Tonino Delli Colli, AIC, went to work at Cinecittà, the Italian film studio, in 1938, barely a year after it opened. He was all of 16 years old. Asked whether he wanted to work in the sound department or with the cameramen, he said, “With the cameramen.”
“Life is always a matter of luck,” says Delli Colli. “At the time, I had no idea what being a cameraman meant, or that those few words would determine the course of my life. Sometimes just a word or two can change everything.”
Sixty-seven years later, Delli Colli’s life and work were hailed by the American Society of Cinematographers, an organization that was almost 20 years old when he began his career. Last month, the cinematographer was honored with the ASC International Achievement Award. “What astounds me about Tonino’s career is not only its duration, spanning six decades from the late 1940s to the early ’90s, but the amazingly eclectic breadth of his work,” says John Bailey, ASC. “He worked with an amazing number of auteur directors, including Pier Paolo Pasolini, Federico Fellini, Roman Polanski, Jean-Jacques Annaud, Claude Chabrol and, of course, Sergio Leone. The film titles alone mark the diverse nature of his work: Lacombe Lucien; Intervista; Bitter Moon; The Good, the Bad and the Ugly; Accattone; The Name of the Rose and Life Is Beautiful.
“His resistance to thematic or stylistic predictability has always fascinated me,” Bailey continues. “He adapts himself to the director and the dictates of the scenario rather than forging a consistent, signature style. He has been a beacon for me and for many others.”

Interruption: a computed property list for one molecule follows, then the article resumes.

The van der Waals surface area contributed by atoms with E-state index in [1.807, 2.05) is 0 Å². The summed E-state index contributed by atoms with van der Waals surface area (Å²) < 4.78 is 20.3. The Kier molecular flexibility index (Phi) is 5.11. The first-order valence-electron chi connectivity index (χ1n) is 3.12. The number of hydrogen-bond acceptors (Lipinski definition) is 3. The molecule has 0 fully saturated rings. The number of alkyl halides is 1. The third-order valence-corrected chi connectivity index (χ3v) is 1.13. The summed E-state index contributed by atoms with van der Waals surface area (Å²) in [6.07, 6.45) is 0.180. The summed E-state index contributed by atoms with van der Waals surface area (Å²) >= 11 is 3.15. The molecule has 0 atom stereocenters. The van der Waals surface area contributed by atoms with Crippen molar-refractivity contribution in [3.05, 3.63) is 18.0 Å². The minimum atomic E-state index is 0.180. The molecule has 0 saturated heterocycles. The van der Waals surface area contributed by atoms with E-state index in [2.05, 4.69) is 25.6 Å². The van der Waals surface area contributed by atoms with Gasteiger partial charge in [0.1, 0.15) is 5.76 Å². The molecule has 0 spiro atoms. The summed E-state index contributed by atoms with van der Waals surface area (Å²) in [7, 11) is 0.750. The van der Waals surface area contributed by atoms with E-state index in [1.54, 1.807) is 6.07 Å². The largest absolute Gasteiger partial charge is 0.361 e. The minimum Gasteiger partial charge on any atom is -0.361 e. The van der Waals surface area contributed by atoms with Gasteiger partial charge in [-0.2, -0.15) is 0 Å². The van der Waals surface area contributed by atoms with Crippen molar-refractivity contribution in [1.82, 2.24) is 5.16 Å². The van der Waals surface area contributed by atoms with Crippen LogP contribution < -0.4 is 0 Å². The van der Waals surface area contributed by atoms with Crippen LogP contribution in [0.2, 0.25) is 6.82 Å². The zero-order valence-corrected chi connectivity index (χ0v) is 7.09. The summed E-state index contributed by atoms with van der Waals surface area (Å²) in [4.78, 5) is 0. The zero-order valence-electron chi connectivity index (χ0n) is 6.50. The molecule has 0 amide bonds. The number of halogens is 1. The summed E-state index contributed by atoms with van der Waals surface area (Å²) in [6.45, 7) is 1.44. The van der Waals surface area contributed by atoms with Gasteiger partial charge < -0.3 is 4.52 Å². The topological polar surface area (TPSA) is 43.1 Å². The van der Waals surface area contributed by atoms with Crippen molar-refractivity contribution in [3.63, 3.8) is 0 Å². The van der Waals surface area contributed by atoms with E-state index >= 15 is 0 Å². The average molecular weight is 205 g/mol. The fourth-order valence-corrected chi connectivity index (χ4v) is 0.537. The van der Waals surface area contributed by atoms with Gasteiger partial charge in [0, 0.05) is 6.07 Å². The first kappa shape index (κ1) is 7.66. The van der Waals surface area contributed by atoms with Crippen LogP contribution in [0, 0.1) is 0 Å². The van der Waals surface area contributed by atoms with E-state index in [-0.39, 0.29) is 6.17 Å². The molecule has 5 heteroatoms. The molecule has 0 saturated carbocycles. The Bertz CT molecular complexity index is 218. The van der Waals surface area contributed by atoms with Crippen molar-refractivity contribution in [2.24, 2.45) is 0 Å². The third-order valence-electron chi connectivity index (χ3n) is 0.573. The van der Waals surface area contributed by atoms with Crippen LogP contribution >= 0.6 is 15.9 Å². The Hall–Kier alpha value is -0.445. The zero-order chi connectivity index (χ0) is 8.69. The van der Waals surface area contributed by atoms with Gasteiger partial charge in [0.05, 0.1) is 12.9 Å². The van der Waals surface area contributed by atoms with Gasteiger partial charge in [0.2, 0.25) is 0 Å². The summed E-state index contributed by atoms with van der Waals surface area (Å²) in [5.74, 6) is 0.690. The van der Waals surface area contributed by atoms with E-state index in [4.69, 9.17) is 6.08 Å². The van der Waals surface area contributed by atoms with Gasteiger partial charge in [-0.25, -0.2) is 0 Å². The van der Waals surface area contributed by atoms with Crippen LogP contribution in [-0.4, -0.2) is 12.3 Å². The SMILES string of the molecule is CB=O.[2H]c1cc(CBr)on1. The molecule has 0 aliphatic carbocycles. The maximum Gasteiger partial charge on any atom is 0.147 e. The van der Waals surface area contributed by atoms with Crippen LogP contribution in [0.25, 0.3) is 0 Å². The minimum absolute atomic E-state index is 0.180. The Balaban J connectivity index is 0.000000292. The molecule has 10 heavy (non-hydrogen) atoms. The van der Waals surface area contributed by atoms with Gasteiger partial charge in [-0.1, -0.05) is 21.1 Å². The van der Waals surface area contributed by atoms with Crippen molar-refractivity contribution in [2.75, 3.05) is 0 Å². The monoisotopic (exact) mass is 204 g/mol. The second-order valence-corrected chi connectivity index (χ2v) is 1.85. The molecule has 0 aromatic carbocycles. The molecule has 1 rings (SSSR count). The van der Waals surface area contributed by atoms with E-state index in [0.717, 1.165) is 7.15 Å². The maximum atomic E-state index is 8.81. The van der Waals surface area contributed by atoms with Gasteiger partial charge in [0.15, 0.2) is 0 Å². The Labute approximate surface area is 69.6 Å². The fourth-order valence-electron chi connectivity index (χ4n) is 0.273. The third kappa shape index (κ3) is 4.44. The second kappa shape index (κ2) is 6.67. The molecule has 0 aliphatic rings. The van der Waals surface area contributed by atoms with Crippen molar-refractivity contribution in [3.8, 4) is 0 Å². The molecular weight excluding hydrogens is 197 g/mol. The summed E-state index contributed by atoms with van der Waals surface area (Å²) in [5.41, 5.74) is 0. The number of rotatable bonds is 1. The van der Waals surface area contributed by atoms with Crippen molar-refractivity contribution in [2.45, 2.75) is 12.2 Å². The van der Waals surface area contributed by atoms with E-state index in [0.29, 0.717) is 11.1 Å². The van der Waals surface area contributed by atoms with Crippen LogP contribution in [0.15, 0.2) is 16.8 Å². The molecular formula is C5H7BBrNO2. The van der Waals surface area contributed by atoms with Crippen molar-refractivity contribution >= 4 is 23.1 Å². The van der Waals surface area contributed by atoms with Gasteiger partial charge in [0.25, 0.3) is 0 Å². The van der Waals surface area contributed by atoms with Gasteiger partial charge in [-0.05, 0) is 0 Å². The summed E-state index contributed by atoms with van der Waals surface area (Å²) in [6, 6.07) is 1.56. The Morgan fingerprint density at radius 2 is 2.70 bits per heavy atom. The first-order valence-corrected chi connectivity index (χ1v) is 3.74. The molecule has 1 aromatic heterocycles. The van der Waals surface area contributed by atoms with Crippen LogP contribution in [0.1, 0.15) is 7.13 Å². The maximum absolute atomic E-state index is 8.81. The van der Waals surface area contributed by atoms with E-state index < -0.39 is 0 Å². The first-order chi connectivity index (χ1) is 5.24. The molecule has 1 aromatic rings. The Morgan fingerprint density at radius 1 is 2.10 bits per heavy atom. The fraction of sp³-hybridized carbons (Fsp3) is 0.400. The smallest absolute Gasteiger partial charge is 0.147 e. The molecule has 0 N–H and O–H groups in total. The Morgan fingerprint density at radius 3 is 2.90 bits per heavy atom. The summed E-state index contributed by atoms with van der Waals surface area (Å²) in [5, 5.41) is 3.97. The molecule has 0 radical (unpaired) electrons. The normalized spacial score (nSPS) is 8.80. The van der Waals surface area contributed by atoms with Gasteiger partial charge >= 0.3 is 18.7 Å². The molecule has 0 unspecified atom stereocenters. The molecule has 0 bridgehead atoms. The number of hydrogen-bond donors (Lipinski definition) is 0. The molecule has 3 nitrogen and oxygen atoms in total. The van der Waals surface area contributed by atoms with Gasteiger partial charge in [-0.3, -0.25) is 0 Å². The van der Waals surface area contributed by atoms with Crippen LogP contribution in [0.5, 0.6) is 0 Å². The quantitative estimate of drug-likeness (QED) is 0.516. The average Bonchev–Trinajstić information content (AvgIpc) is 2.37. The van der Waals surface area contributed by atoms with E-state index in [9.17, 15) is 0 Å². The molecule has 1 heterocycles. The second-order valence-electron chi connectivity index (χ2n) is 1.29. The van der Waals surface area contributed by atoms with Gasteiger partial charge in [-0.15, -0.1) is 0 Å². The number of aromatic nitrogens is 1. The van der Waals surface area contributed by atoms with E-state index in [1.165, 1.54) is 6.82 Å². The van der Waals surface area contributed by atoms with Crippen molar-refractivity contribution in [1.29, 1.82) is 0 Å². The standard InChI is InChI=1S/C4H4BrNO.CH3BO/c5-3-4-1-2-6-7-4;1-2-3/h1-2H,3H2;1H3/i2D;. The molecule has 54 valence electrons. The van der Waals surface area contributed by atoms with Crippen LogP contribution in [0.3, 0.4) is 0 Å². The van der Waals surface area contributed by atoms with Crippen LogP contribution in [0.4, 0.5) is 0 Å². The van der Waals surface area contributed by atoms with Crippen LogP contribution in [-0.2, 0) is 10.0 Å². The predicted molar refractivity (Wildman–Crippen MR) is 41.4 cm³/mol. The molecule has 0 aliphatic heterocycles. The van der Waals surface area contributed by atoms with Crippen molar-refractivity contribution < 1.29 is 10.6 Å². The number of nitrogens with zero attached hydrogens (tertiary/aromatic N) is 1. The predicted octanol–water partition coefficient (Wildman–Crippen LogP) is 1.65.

Delli Colli took his first steps toward greatness under the watchful eyes of such master cinematographers as Mario Albertelli. “For a long time I served as an apprentice, something that doesn’t exist anymore,” says Delli Colli. “Craftsmanship has disappeared along with it. When students graduate from film schools they might call themselves cinematographers, but what does that mean? These clever, young fellows ‘earn their spurs’ with one of us.
“Fortunately, I grew up professionally with a fine cinematographer. I worked with Albertelli for about three years, and he was like a father to me. I never went to film school, I never read any books about film, and I never knew what went on in the development bath or during the printing process. I learned this trade hands-on, watching what the professionals of the era were doing and valuing the advice they gave me. That was all I needed, because in the projection room I was able to grasp all of the mistakes that were made during shooting or development, and/or the flaws caused by the resources that were used. It was a natural instinct, an intuition. It’s not a tangible thing, it’s just part of me.”
When Albertelli fell ill, Delli Colli took on more responsibility. “Albertelli was suffering from an ulcer, and often he let me do what I wanted,” Delli Colli recalls. “He gave the instructions, and I did the preparatory work and went forward with it. He shot the scenes and made the corrections. That’s how you learn how to do things. I wasn’t the boss, but I could still create the images. However, I can’t deny that at a certain point I was upset when he changed things!”